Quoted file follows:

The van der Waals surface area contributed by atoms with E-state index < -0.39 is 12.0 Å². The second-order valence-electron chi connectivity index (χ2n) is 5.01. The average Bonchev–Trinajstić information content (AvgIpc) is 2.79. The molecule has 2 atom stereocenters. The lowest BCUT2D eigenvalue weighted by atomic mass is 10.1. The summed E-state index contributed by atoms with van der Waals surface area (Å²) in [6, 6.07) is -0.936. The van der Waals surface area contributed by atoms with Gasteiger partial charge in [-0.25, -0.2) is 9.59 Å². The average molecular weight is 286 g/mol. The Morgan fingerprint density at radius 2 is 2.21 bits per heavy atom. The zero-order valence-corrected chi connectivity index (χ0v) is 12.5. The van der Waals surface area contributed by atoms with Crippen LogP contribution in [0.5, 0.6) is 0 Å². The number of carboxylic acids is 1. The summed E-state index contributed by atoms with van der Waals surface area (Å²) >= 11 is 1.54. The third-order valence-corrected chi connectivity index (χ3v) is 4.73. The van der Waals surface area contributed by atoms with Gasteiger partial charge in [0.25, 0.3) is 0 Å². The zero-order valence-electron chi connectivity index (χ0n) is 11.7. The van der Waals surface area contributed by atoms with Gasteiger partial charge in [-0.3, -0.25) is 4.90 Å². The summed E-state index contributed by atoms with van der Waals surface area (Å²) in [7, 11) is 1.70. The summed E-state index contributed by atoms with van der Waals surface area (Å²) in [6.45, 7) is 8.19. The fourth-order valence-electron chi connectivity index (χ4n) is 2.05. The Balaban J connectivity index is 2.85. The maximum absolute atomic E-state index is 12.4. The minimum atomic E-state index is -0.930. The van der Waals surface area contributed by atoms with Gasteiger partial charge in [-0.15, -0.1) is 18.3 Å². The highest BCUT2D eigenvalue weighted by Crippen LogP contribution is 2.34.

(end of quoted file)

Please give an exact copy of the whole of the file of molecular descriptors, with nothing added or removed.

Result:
The van der Waals surface area contributed by atoms with E-state index < -0.39 is 12.0 Å². The second-order valence-electron chi connectivity index (χ2n) is 5.01. The average Bonchev–Trinajstić information content (AvgIpc) is 2.79. The molecule has 2 atom stereocenters. The lowest BCUT2D eigenvalue weighted by atomic mass is 10.1. The summed E-state index contributed by atoms with van der Waals surface area (Å²) in [6, 6.07) is -0.936. The van der Waals surface area contributed by atoms with Gasteiger partial charge in [-0.25, -0.2) is 9.59 Å². The average molecular weight is 286 g/mol. The Morgan fingerprint density at radius 2 is 2.21 bits per heavy atom. The zero-order valence-corrected chi connectivity index (χ0v) is 12.5. The van der Waals surface area contributed by atoms with Crippen LogP contribution in [0.5, 0.6) is 0 Å². The number of carboxylic acids is 1. The summed E-state index contributed by atoms with van der Waals surface area (Å²) >= 11 is 1.54. The third-order valence-corrected chi connectivity index (χ3v) is 4.73. The van der Waals surface area contributed by atoms with Gasteiger partial charge in [0.25, 0.3) is 0 Å². The zero-order valence-electron chi connectivity index (χ0n) is 11.7. The van der Waals surface area contributed by atoms with Gasteiger partial charge in [-0.3, -0.25) is 4.90 Å². The summed E-state index contributed by atoms with van der Waals surface area (Å²) in [7, 11) is 1.70. The summed E-state index contributed by atoms with van der Waals surface area (Å²) in [6.45, 7) is 8.19. The fourth-order valence-electron chi connectivity index (χ4n) is 2.05. The Balaban J connectivity index is 2.85. The maximum absolute atomic E-state index is 12.4. The minimum atomic E-state index is -0.930. The van der Waals surface area contributed by atoms with Gasteiger partial charge in [-0.15, -0.1) is 18.3 Å². The highest BCUT2D eigenvalue weighted by Crippen LogP contribution is 2.34.